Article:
The Venerable Bede

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The first in a series of sermons on the four men depicted in the Lady Chapel window of St Mary, Moseley.

The Reverend Duncan Strathie
Vicar of Moseley

Sunday 10 September 2017, Trinity 13, Patronal Festival

There is a church somewhere in Aston that I remember driving past one day. After the name of the church – I think it was a black Pentecostal church – it says 'Founded in AD 33' above the door. In a sense, if we are to try and understand what it means to be an Anglican, a member of the Church of England here in Moseley today, we have to start our exploration back when the Church was born on that first Day of Pentecost sometime around AD 33.

God’s Church was born into an upper room in Jerusalem on the Day of Pentecost. The first disciples were Galileans but from the outset the Church comprised an international membership. Its members brought with them the cultural, linguistic and faith influences that they had grown up with. As Christianity established its identity and churches formed, they did so in ways which reflected and expressed their members’ Greco-Roman heritage and the Jewish roots of our faith.

As well as a table of contents for the Acts of the Apostles, Acts 1:8 plots the trajectory of the expansion of the Church from Jerusalem, through Judea and Samaria to the ends of the earth—even to Kings Norton and eventually Moseley. As the Church grew and spread, different centres of influence grew up as bishops exercised leadership over their region. Among these centres were Jerusalem, Rome, Constantinople, Alexandria, Damascus and Nicea.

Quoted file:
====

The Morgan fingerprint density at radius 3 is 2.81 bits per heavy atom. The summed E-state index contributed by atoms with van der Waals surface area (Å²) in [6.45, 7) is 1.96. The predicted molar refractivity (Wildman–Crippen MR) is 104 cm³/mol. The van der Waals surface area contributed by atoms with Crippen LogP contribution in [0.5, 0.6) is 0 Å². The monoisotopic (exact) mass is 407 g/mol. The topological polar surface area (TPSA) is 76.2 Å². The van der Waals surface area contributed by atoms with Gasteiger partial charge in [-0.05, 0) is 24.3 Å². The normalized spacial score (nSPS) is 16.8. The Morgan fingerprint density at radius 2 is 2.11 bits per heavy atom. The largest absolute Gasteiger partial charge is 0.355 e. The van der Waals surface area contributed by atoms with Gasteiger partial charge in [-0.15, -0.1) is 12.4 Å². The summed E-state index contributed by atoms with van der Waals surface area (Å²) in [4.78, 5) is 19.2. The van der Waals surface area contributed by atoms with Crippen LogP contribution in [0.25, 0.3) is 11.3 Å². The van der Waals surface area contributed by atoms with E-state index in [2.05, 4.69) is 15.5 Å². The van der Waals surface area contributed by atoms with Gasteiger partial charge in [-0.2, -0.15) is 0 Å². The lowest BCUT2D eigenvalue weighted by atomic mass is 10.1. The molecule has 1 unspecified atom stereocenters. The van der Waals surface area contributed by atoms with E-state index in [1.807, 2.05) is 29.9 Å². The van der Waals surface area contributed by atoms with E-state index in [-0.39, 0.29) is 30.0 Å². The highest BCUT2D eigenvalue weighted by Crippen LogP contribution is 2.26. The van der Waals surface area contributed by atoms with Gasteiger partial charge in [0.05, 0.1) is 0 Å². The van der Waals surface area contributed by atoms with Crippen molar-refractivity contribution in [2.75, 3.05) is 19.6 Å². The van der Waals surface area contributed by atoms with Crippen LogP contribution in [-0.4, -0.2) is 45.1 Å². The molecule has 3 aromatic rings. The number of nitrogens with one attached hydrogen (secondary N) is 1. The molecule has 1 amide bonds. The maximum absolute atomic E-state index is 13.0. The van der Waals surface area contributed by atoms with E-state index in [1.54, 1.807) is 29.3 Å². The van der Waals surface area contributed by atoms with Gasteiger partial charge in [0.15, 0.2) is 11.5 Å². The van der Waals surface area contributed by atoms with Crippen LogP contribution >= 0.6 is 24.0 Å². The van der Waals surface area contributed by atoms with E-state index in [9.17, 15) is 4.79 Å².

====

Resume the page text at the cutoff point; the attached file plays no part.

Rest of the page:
Unlike today when we can consult vast libraries and the internet, these early leaders had to ‘make it up as they went along’. It is therefore not surprising that many disputes arose. Through the resulting process of debate, much Christian doctrine was thrashed out.

Sometimes the disagreements were so severe that representatives from across the developing Church came together in a series of Councils to debate and resolve points of contention.

These were much like the Council of Jerusalem we read about in Acts 15. Some of the more notable ones met in places like Nicea, Constantinople, Ephesus and Chalcedon. An exploration of all these, as tempting as it is, is for another time and place!

I often sit and pray in the Lady Chapel and reflect on the stained glass windows and icons, the candles, the altar. I sometimes wonder that if I was asked today, to commission a four panel window for the chapel depicting great Anglicans, who I would choose. Who would you choose?